The recent journey has been out of a jittery summer filled with trade war anxiety, into a rally and breakout in the S&P 500 and a Q4 bounce in the global macro inflation/reflation trade that, if it remained a bounce only, could last into Q1.
Well folks, here we are well into January and some indicators are on the verge of turning negative. If they go that way the indication would be that disinflation, contraction and/or liquidity problems are surfacing again and caution should be exercised on commodities, related sectors like energy and materials and eventually the broader stock markets. If they hold bounce status, then it’s ‘as you were’ for now.
Doctor Copper (daily chart, click to enlarge for a clearer view) made a fake break above resistance only to pull back hard for a test of support and the 50 day moving average. A loss of 2.75/lb. heightens the caution.
The 30 year yield is on the verge of losing its ‘bounce’ status. The 10yr (not shown) is in a very similar condition. Rising yields would be part of a macro reflation bounce. Declining yields, not so much.
The Yield Curve has flattened back below its breakout point and below its trend line. A few points here.
- During the Q4 bounce it had been steepening under inflationary pressure, which it can do as long-term yields rise more than short-term yields.
- A flattening now would be consistent with failing inflation markets.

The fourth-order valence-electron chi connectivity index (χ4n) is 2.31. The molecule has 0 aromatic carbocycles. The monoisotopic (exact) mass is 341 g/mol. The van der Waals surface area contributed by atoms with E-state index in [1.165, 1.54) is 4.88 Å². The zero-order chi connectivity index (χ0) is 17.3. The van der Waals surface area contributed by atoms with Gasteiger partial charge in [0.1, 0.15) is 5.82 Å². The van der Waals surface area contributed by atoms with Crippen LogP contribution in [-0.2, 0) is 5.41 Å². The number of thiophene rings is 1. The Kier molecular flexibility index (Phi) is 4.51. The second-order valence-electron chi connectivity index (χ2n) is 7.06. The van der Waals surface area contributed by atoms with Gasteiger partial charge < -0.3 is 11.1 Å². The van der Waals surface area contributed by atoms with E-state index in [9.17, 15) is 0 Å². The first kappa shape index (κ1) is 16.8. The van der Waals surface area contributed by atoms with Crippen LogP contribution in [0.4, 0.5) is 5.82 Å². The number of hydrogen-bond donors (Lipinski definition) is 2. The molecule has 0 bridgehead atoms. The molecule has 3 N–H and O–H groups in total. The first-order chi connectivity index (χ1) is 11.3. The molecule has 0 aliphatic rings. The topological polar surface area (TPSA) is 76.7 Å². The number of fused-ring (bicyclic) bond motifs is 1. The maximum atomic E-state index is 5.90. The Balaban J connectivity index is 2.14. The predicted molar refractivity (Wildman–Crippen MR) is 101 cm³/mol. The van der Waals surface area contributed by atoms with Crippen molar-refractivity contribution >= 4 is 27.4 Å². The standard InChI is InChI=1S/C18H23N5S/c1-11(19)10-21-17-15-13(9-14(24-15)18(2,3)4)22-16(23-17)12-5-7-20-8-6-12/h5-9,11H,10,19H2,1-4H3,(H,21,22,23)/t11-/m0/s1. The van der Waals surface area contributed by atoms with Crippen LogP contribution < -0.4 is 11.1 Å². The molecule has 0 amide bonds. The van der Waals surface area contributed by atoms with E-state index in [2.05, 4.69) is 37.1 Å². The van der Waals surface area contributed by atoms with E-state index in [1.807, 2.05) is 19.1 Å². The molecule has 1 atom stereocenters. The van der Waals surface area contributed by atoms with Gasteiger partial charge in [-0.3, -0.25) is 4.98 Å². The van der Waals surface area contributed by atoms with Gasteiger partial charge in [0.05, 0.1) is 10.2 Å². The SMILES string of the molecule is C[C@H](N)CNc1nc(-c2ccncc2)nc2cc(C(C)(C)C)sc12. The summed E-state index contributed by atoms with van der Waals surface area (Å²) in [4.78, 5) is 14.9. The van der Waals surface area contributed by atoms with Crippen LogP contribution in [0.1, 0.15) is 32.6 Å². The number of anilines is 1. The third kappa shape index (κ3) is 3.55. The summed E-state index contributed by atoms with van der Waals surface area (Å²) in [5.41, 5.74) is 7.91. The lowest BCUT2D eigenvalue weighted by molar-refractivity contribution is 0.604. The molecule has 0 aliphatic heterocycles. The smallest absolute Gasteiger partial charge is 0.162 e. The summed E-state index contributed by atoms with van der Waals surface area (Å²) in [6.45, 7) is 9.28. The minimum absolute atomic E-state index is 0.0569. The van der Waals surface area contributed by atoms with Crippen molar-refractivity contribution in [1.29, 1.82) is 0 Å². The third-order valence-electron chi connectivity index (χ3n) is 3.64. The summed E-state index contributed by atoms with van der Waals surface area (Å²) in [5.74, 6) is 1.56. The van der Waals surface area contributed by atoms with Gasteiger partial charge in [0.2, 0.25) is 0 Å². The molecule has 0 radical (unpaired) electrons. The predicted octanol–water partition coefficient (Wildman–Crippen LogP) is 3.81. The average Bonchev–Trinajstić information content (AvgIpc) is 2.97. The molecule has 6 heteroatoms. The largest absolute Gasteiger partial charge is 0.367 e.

- However… the curve can steepen under deflationary pressure as well (ref. 2007-2008). So the plan continues to be for an eventual 2020 steepening, whether inflationary or deflationary. So any continued pullback here could be an unwinding of the inflationists prior to another steepening phase.
- Gold tends to benefit when the curve steepens, under either condition. An inflationary steepener could see gold a non-stellar performer on a relative basis, while a deflationary steepener could see it out perform most everything other than cash and equivalents. Gold mining fundamentals favor the deflationary scenario.
The Gold/Silver ratio (GSR) has furthered its slightly positive look. If it uses this as a base to rise from here the indication would be negative for the reflation/inflation trades and to the degree that the inflationists are in the precious metals, the precious metals too. Non-reflation sensitive stocks have proven over the last few years to be impervious to a rising GSR. That could persist for a while, but at some point Goldilocks likely runs out of porridge.
USD is not too unlike the GSR on the short-term. At the moving averages with a directional decision to make. A note here that my ‘2 Horsemen’ theme could engage if the macro shifts deflationary. The 2 Horsemen being the GSR and USD, riding along with liquidity destruction on the macro.
Finally, the Japanese Yen, which often acts as a risk ‘off’ vehicle due to global traders’ positioning dynamics. It remains bearish and so, a positive on the macro markets. But not necessarily the inflation-sensitive macro markets.